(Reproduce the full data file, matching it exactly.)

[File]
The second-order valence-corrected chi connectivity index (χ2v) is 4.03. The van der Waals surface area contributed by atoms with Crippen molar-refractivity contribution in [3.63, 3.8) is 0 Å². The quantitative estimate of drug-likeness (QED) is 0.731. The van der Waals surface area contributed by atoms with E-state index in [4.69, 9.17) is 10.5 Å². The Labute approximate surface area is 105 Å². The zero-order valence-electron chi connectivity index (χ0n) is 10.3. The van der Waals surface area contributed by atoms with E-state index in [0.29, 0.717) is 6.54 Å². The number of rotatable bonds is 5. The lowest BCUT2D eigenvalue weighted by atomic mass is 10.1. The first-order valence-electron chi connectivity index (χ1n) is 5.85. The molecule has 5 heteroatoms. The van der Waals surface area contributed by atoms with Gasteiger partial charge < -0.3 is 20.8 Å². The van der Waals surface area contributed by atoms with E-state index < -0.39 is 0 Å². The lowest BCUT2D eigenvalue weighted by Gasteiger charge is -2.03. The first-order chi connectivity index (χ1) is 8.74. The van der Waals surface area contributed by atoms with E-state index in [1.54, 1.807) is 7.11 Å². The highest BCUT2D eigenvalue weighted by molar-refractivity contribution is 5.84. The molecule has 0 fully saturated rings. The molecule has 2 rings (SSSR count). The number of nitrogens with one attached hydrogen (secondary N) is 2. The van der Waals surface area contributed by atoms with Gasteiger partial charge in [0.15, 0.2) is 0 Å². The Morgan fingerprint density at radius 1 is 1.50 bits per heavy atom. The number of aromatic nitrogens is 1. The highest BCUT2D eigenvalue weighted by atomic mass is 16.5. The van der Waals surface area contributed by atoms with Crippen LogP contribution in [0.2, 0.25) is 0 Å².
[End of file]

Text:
The second-order valence-corrected chi connectivity index (χ2v) is 4.03. The van der Waals surface area contributed by atoms with Crippen molar-refractivity contribution in [3.63, 3.8) is 0 Å². The quantitative estimate of drug-likeness (QED) is 0.731. The van der Waals surface area contributed by atoms with E-state index in [4.69, 9.17) is 10.5 Å². The Labute approximate surface area is 105 Å². The zero-order valence-electron chi connectivity index (χ0n) is 10.3. The van der Waals surface area contributed by atoms with E-state index in [0.29, 0.717) is 6.54 Å². The number of rotatable bonds is 5. The lowest BCUT2D eigenvalue weighted by atomic mass is 10.1. The first-order valence-electron chi connectivity index (χ1n) is 5.85. The molecule has 5 heteroatoms. The van der Waals surface area contributed by atoms with Gasteiger partial charge < -0.3 is 20.8 Å². The van der Waals surface area contributed by atoms with E-state index < -0.39 is 0 Å². The lowest BCUT2D eigenvalue weighted by Gasteiger charge is -2.03. The first-order chi connectivity index (χ1) is 8.74. The van der Waals surface area contributed by atoms with E-state index in [1.54, 1.807) is 7.11 Å². The highest BCUT2D eigenvalue weighted by molar-refractivity contribution is 5.84. The molecule has 0 fully saturated rings. The molecule has 2 rings (SSSR count). The number of nitrogens with one attached hydrogen (secondary N) is 2. The van der Waals surface area contributed by atoms with Gasteiger partial charge in [0.15, 0.2) is 0 Å². The Morgan fingerprint density at radius 1 is 1.50 bits per heavy atom. The number of aromatic nitrogens is 1. The highest BCUT2D eigenvalue weighted by atomic mass is 16.5. The van der Waals surface area contributed by atoms with Crippen LogP contribution in [0.2, 0.25) is 0 Å².